It dates back to the 9th century and it is said that in 832, the first church dedicated to Evangelist St Mark was consecrated. According to a legend the remains of the saint was stolen by two Venetian sailors from a monastery in Alexandria and brought to Venice. The symbol of the winged lion became the symbol of the city and St Mark, its patron saint. One cannot miss the Piazza and the Piazzetta, with its two columns.
St Mark’s Basilica, St Mark’s Campanile, Doge’s palace and the clock tower are housed here. We waited in a long queue that took us into the Basilica. Unfortunately, no photographs were allowed. The plan is like a Greek cross and the facade is planned in two orders. One can go on and on about the architecture here but you cannot miss the four bronze horses here, which were brought from Byzantium after the fall of the city during the fourth crusade.
Another sea of humanity was waiting at the entrance of The Ducal Palace, which was the residence of the Doges until the fall of the Venetian Republic in the 18th century. Loud, flamboyant and yet beautiful, it was filled with beautiful frescos, sculptures and carvings etched in gold. From Adam and Eve to Jupiter and Mars, all Gods and Godlike mortals grace this palace.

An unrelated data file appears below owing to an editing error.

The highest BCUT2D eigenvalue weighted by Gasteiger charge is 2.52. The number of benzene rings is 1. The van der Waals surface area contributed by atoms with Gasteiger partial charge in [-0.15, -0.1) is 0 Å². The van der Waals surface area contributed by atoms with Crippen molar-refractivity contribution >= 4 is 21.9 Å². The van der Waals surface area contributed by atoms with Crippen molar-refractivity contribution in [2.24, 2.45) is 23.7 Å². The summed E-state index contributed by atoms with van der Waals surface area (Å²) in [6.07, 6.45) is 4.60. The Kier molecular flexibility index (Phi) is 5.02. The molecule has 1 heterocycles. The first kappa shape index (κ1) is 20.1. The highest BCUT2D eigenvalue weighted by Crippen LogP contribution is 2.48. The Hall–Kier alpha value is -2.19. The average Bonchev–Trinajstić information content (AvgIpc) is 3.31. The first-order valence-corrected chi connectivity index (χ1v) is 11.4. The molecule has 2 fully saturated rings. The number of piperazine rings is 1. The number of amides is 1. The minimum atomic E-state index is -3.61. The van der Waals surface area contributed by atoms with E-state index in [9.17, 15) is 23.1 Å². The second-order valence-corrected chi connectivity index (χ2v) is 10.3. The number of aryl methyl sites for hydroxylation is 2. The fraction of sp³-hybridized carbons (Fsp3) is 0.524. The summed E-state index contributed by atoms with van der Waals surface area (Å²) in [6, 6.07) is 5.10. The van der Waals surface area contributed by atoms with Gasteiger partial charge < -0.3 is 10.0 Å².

Paintings adorned these walls telling you stories from mythology and history as you wondered if there was a difference between the two. We moved from one room to another, from their apartments to the halls, until we came to the Bridge of Sighs, the bridge that linked the Ducal Palace with the prisons on the other side of the canal. It is called so, as poets imagined prisoners sighing as they walked up to the prisons. Dark dingy dungeons were a perfect foil to the grandeur of the council rooms as we returned back to the square, sighing!
We climbed a tall tower; actually we were uplifted to see views of Venice. Huge bells hung aloft there and one of the bells called ‘marangona’ used to be rung to announce the beginning and the end of the days work of the carpenters and craftsmen.